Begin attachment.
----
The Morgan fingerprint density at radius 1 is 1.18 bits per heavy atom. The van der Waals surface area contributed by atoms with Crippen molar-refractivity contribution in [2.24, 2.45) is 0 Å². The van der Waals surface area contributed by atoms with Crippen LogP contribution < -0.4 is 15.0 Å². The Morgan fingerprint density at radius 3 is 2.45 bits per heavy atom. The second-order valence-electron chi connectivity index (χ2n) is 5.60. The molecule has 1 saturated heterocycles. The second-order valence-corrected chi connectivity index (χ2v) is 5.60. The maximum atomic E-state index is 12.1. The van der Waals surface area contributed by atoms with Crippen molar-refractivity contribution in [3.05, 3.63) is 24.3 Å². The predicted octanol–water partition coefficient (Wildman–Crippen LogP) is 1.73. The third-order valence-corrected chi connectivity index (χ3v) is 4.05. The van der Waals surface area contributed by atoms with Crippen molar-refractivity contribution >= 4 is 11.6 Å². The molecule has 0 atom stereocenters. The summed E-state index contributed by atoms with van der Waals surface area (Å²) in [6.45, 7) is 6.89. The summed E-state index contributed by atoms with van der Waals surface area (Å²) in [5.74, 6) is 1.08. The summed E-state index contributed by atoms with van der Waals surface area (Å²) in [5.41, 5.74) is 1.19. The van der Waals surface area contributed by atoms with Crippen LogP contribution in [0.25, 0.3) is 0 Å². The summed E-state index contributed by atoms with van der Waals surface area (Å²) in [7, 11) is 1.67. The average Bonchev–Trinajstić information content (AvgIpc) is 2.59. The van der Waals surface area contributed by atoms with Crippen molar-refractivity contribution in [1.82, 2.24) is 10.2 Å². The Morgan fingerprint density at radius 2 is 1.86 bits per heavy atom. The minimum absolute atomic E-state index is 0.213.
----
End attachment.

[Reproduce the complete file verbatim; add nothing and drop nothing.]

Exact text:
The Morgan fingerprint density at radius 1 is 1.18 bits per heavy atom. The van der Waals surface area contributed by atoms with Crippen molar-refractivity contribution in [2.24, 2.45) is 0 Å². The van der Waals surface area contributed by atoms with Crippen LogP contribution < -0.4 is 15.0 Å². The Morgan fingerprint density at radius 3 is 2.45 bits per heavy atom. The second-order valence-electron chi connectivity index (χ2n) is 5.60. The molecule has 1 saturated heterocycles. The second-order valence-corrected chi connectivity index (χ2v) is 5.60. The maximum atomic E-state index is 12.1. The van der Waals surface area contributed by atoms with Crippen molar-refractivity contribution in [3.05, 3.63) is 24.3 Å². The predicted octanol–water partition coefficient (Wildman–Crippen LogP) is 1.73. The third-order valence-corrected chi connectivity index (χ3v) is 4.05. The van der Waals surface area contributed by atoms with Crippen molar-refractivity contribution >= 4 is 11.6 Å². The molecule has 0 atom stereocenters. The summed E-state index contributed by atoms with van der Waals surface area (Å²) in [6.45, 7) is 6.89. The summed E-state index contributed by atoms with van der Waals surface area (Å²) in [5.74, 6) is 1.08. The summed E-state index contributed by atoms with van der Waals surface area (Å²) in [5.41, 5.74) is 1.19. The van der Waals surface area contributed by atoms with Crippen LogP contribution in [0.25, 0.3) is 0 Å². The summed E-state index contributed by atoms with van der Waals surface area (Å²) in [7, 11) is 1.67. The average Bonchev–Trinajstić information content (AvgIpc) is 2.59. The van der Waals surface area contributed by atoms with Crippen molar-refractivity contribution in [1.82, 2.24) is 10.2 Å². The Morgan fingerprint density at radius 2 is 1.86 bits per heavy atom. The minimum absolute atomic E-state index is 0.213.